New Bermuda

Written by: AP on 31/12/2015 10:58:13

Chances are, if Deafheaven has escaped your attention thus far, that you have wilfully ignored any semblance of buzz within the metal community. With its bright pink artwork and uplifting tone, the Brooklyn, NY outfit’s second album ”Sunbather” was a slap in the face of black metal conservatism and swiftly became one of the most divisive and talked about records to emerge from that scene in years. It was embraced by the hip crowd, repulsed the purists, and found common ground with those of us that celebrate innovation and novelty. Their ideas were something so rare as original.

Certainly some parallels can be drawn to the likes of Alcest and especially the restive Wolves in the Throne Room, but once an ominous chiming of bells erupts into a discharge of claustrophobic black metal pummel on “Brought to the Water”, the opening track to the band’s third long-player “New Bermuda”, the sound is instantly recognisable as Deafheaven and no one else. Building on the quintet’s outstanding ability to juxtapose the dire and the beautiful, the piercing screams of vocalist George Clarke and the famously schizophrenic melodies of guitarist Kerry McCoy — a constant dance between desolation and hope — have found fresh grazing ground in debutants Daniel Tracy, Stephen Lee Clark and Shiv Mehra, with Tracy’s nimble and imaginative drumming in particular supplying the music with more rhythmic depth than was the case when Trevor Deschryver and since Korey Severson were manning the kit. Within the passages that owe royalty to classic Norwegian black metal, his percussion is also markedly blacker than the work of his predecessors — triumphant yet imposing, and the perfect companion for the shift toward a starker contrast that Deafheaven sets in motion with the aforementioned song.

Indeed, just as the artwork seems to have swallowed all of “Sunbather”’s brightness, so too has the yin in Deafheaven’s marriage of darkness and light grown more radical, and the yang more cinematic. But the seamlessness of the transitions between those elements has not suffered; subtle key-shifts still produce a famously striking effect in tracks like “Luna” and “Come Back” — softly christened, but housing a hideous revelation just beneath the surface. As ever, the music retains its unpredictable nature, prodding and poking at the listeners’ attentiveness with an enormous variety of ideas, atmospheres and infusions lurking between the lines. Punishing walls of blast beats and tremolo, sections of soaring post-metal and the occasional gazing at shoes may comprise the bulk of the band’s stylistic palette, but there is always that tiny quirk present to set them apart as well, such as McCoy busting out a classic rock -style guitar solo in “Baby Blue” or the band openly mimicking Oasis’ “Champagne Supernova” in conclusive piece “Gifts for the Earth”. As absurd as that sounds, Deafheaven’s agnosticism gives them the liberty to conceive songs like “Come Back”, that combine the best black metal, the best post-rock, and the best shoegaze, and the result is invariably breathtaking.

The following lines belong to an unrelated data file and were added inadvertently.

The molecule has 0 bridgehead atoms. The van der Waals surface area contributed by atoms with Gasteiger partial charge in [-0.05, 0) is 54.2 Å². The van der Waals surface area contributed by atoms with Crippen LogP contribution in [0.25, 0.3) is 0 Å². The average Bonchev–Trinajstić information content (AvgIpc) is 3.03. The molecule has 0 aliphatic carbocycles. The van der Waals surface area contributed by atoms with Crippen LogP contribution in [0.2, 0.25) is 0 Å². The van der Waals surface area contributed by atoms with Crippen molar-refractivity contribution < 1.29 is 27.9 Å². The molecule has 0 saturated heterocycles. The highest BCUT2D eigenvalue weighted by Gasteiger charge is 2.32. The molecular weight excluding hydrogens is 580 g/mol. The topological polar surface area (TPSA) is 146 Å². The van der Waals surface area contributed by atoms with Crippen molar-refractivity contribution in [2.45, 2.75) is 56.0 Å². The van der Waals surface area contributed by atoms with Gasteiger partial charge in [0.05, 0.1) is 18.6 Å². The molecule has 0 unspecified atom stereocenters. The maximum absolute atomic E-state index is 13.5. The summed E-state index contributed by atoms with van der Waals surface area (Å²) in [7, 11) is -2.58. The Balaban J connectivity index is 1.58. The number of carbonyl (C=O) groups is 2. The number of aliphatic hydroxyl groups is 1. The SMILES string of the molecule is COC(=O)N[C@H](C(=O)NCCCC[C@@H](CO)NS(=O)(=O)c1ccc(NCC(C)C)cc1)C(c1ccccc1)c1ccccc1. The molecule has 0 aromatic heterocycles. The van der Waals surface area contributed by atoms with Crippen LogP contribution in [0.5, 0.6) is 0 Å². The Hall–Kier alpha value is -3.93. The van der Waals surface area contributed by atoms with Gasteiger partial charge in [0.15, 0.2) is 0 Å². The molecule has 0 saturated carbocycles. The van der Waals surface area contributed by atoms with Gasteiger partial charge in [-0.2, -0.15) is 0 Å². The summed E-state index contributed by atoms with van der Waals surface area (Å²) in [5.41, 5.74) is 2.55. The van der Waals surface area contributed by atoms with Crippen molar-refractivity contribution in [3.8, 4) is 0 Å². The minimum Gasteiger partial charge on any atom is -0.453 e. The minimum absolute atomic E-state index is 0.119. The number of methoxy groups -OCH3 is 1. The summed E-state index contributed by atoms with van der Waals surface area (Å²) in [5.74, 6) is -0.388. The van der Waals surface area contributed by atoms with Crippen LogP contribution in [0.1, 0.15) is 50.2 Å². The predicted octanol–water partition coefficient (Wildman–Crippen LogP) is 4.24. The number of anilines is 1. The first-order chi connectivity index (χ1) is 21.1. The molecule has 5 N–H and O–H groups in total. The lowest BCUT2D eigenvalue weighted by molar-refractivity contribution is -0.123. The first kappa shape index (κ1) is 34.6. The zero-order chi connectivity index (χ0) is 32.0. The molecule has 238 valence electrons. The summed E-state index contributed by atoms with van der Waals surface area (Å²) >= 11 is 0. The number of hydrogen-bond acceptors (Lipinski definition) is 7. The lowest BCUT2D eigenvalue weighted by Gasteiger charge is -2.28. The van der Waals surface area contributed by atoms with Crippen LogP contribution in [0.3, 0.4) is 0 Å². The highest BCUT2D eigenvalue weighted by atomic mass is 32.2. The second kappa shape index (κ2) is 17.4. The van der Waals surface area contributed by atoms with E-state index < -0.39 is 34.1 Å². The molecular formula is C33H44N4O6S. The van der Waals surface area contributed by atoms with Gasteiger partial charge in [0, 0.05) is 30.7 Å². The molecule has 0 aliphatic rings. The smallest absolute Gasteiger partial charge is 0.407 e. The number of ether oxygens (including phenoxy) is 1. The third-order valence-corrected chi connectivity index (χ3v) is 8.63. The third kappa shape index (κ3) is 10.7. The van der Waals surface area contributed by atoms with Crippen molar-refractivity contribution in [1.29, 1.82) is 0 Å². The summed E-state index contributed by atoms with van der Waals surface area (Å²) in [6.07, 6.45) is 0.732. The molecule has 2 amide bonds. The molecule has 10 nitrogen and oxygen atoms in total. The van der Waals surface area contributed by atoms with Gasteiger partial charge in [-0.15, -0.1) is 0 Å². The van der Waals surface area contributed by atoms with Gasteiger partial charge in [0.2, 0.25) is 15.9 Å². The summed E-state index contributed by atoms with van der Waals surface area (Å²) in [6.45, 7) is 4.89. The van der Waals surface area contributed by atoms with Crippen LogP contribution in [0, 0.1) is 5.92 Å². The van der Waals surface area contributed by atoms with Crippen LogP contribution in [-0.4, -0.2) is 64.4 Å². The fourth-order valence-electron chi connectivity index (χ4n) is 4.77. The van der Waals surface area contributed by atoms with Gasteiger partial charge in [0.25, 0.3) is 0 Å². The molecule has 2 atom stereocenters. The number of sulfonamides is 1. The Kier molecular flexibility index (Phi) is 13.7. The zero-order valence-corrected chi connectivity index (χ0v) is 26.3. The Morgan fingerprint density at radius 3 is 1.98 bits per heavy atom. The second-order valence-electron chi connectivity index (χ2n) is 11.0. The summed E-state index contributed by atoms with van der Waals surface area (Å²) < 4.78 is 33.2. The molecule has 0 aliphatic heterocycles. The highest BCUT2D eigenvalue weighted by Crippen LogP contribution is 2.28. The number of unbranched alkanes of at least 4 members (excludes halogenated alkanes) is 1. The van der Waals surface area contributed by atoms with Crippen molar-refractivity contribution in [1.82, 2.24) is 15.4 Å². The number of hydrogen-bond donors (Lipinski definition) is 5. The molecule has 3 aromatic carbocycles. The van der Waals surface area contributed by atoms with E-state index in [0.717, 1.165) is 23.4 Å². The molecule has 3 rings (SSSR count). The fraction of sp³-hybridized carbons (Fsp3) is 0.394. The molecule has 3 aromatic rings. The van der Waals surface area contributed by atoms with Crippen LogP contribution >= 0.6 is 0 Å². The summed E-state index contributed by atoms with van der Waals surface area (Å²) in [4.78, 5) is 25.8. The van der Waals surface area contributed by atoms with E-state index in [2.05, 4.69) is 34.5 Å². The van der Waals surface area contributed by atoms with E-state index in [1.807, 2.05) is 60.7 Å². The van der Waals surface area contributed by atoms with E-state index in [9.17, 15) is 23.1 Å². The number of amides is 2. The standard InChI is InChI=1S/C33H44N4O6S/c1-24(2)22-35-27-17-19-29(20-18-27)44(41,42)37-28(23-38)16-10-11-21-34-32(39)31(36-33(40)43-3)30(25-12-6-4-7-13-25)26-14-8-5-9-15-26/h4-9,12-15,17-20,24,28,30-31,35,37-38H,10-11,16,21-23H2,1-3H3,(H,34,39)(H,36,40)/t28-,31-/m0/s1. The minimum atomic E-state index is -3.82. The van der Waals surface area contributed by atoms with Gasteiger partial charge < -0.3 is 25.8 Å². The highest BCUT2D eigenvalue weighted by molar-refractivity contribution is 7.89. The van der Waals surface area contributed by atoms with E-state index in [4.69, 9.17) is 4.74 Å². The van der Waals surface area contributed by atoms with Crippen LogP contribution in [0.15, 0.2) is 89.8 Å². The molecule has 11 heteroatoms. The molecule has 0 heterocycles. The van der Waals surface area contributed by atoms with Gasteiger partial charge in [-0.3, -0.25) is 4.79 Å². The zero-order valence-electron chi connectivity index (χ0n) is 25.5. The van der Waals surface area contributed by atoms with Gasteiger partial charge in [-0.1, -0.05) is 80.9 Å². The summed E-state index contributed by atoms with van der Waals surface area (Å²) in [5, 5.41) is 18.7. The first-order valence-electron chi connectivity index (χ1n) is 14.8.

“Sunbather” was a phenomenal record, but above all it made me excited about where Deafheaven would go next. Compositionally, this latest opus “New Bermuda” represents the accomplishment of Clarke & McCoy’s staggering ambition, brought to fruition by a tremendous supporting cast. The album feels like a courageous evolutionary step which, while refusing to annihilate the elements that made “Sunbather” so accessible to listeners lacking a predisposition for heavy metal, cloaks them in an aggressively metallic sheen. The heavy parts sound more twisted and violent now, the pretty parts even gentler and sweeter; while the deadweight that held “Sunbather” back somewhat has been shed and its most potent weaponry redistilled into five devastating, gluttonous revelries of sound, the sort of bombastic, skyward reaching songs that can stop or start a heart.


Download: Brought to the Water, Luna, Come Back
For the fans of: Alcest, Liturgy, Wolves in the Throne Room
Listen: Facebook

Release date 02.10.2015

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